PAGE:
Andrew Callaghan, known for his YouTube shows All Gas No Brakes and Channel 5, has responded to the allegations of sexual misconduct that were made about him in early January.
"Andrew is devastated that he is being accused of any type of physical or mental coercion against anyone," Callaghan's legal representative said in a statement sent to BuzzFeed News on Friday. "Conversations about pressure and consent are extremely important and Andrew wants to have these conversations, so he can continue to learn and grow. While every dynamic is open to interpretation and proper communication is critical from all those involved, repeated requests for money should not be part of these conversations.
"With that, balanced communication is paramount to any relationship dynamic and Andrew vows to be better in this regard, while reminding his audience that while even one concerned partner is too many, there are always multiple sides to a story," the statement reads. "Andrew is fully committed to working with the appropriate professionals to better understand himself and ways he can grow and improve as a human being, especially with his growing platform and the vulnerabilities it brings."
The response comes as two women came forward on social media earlier this month and accused the indie filmmaker and independent journalist of sexual misconduct.
The allegations came just weeks after Callaghan released his HBO documentary titled This Place Rules, which follows him as he traveled across the US in the months leading up to the Jan. 6 attack on the Capitol.
Caroline Elise, who goes by the handle @cornbreadasserole, was the first to post a video on TikTok describing her alleged experience with Callaghan.
In the video, which was seen by BuzzFeed News before the account became private, Elise says that Callaghan needed somewhere to stay for the night as he had a falling-out with one of his crew members, so she allowed him to stay at her place but added that she "was very clear about the fact that we are not hooking up."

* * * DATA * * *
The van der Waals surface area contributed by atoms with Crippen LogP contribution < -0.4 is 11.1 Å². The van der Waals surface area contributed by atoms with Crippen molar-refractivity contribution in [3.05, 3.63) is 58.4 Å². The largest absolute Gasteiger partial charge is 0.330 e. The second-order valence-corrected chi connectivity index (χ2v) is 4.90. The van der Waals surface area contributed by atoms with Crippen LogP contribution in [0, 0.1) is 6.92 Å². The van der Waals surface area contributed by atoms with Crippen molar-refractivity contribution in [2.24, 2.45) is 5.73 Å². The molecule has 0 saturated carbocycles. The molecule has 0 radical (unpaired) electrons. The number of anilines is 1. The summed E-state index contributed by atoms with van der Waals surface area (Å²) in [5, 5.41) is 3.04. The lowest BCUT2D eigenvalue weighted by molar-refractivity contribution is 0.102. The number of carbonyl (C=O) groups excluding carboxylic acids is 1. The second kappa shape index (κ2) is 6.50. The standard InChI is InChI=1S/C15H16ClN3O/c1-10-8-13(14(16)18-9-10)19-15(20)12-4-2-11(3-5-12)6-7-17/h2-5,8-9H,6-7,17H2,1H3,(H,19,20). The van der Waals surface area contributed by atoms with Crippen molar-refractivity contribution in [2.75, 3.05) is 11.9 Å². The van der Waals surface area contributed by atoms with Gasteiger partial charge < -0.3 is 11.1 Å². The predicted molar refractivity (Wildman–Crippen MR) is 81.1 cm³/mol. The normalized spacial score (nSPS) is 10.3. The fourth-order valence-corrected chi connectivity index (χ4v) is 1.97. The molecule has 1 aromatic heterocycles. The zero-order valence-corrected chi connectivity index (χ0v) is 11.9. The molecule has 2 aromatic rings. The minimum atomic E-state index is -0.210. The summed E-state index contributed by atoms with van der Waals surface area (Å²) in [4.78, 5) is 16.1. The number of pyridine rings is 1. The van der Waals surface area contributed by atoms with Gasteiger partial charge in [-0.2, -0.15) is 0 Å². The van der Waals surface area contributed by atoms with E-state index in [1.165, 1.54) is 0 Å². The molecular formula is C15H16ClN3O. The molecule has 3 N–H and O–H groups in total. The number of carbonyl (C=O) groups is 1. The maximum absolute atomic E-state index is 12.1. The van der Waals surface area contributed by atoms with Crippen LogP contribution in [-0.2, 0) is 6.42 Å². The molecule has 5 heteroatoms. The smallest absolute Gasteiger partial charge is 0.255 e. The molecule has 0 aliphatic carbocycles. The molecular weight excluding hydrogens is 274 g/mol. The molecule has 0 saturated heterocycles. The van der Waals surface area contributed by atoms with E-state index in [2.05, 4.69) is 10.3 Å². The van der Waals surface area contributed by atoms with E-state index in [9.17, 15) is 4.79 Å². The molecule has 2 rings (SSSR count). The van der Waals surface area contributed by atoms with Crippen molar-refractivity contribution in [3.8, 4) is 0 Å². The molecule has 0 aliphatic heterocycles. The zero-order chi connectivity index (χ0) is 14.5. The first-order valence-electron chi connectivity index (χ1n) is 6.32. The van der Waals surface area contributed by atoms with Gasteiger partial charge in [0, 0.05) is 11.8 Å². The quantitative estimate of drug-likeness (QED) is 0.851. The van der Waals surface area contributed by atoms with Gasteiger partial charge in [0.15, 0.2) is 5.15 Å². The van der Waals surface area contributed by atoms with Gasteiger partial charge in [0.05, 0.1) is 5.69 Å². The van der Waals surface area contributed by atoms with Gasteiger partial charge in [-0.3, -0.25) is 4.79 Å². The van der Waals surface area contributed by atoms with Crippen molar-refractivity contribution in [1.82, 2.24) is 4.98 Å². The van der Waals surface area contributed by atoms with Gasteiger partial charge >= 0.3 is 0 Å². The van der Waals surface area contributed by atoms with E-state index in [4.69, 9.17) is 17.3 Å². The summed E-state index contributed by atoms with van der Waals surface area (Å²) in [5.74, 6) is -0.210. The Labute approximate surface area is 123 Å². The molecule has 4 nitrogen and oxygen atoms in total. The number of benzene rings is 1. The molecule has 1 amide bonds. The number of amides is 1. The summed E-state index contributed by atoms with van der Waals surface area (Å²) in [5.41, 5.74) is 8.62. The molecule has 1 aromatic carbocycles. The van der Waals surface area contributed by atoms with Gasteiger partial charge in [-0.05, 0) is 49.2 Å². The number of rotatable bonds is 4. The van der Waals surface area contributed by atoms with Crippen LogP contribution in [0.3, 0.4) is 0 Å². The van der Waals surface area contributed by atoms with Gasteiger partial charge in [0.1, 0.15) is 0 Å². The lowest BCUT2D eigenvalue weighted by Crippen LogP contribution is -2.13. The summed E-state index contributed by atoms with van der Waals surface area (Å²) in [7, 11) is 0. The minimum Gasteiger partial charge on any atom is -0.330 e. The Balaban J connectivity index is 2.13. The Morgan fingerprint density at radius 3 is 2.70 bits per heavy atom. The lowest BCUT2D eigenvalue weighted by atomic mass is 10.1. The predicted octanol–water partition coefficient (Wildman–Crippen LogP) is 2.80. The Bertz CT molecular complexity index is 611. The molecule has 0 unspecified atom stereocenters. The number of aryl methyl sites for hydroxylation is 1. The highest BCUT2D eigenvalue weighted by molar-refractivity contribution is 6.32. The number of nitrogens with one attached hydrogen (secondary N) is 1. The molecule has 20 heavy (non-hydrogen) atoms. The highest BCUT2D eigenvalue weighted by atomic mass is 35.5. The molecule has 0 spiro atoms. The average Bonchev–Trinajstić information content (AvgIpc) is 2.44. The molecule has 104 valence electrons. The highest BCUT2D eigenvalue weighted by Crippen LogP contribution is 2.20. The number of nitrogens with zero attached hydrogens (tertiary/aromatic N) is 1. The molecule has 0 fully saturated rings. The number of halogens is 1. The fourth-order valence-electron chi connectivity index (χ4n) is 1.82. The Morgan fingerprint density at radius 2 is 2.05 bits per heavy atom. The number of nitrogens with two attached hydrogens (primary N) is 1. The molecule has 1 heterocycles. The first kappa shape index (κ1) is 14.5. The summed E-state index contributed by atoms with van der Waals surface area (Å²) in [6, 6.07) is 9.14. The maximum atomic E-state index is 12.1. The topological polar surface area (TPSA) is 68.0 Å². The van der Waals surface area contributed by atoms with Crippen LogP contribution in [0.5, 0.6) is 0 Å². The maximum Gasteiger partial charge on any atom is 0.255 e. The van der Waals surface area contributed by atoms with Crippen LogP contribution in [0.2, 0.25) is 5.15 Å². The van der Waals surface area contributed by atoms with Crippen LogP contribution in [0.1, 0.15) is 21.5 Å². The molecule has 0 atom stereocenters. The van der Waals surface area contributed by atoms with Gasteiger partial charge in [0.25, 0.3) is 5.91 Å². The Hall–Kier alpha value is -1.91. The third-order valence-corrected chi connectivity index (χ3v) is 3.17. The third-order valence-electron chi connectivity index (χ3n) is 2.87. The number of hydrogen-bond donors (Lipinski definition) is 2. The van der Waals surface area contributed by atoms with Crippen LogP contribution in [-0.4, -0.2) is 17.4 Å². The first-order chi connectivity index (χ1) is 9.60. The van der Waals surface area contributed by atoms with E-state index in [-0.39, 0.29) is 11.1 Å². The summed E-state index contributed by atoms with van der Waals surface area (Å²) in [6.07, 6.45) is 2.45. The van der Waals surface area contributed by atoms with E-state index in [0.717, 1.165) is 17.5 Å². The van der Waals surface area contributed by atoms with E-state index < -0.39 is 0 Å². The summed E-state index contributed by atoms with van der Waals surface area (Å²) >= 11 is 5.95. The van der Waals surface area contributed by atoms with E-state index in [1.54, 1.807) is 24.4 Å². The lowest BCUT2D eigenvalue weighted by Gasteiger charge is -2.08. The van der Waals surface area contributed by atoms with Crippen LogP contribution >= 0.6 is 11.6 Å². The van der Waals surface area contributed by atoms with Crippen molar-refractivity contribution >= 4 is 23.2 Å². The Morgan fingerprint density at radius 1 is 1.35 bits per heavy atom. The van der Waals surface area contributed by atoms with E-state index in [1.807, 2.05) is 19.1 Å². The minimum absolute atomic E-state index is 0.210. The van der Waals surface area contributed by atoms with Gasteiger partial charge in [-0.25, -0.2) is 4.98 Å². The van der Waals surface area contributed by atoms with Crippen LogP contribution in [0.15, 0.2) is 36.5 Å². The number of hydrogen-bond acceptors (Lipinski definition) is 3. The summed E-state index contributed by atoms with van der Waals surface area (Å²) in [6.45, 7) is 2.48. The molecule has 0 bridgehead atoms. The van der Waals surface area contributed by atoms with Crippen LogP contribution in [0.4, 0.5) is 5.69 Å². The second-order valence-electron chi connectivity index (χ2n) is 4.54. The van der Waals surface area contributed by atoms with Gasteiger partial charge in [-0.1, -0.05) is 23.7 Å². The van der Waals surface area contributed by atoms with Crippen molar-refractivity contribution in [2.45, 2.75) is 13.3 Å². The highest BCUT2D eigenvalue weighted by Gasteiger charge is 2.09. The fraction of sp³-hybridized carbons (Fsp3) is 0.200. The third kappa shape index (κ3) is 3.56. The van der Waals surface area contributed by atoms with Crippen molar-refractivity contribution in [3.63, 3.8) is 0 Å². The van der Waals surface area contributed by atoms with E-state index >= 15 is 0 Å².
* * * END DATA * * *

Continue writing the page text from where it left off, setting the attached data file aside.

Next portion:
Despite saying that she wouldn't sleep with him, Elise says, Callaghan got into her bed and kept pushing her until she agreed "to do things [she] wasn't proud of."
Callaghan "eventually got [her] consent because he wore me down," she says.
"Just because eventually I said OK, whatever, because I was trying to just get the whole night over with so that it could be morning so that he could leave, it doesn't discount the fact that I told him no so many times prior," Elise says in the video. "I said I'm tired, I'm not really feeling it, I came up with any excuse that I possibly could to just get him off of me, and he still found a way to coerce me into things that I didn't want to do."
Elise says that she has tried to confront him on the experience to "try to get him to take accountability for what he did," but that Callaghan's version of what happened is "skewed."
She explains that she wasn't planning on coming forward but that after Callaghan continued to gain popularity, she was forced to "relive the trauma" she endured every single day "by seeing this man as a social justice warrior, as someone who cares about human rights, get a platform."
"You shouldn't be supporting him," Elise adds.
In the statement from Callaghan's legal representative, the rep suggested that someone had potentially attempted to extort him. TMZ also reported that a "source with direct knowledge" had said that it was Elise who had asked for money from Callaghan.
Elise showed BuzzFeed News a text message that she says she sent to Callaghan on Dec. 30, 2022, where she asks him if he'd be willing to contribute to the therapy bills that she said she has accrued due to the incident.
“I never threatened him with going public about this if he didn’t pay me," Elise told BuzzFeed News via text message. "It was sort of a reminder that 'hey, I’m still here and I’m still deeply affected by what happened that night. Essentially a last ditch effort for some accountability on his end. I in no way expected him to actually send me money, and when I made that TikTok I wasn’t even thinking about this text. I was getting ready to lie down for a nap, and I was suddenly like 'you know what, I’m tired of being quiet about this.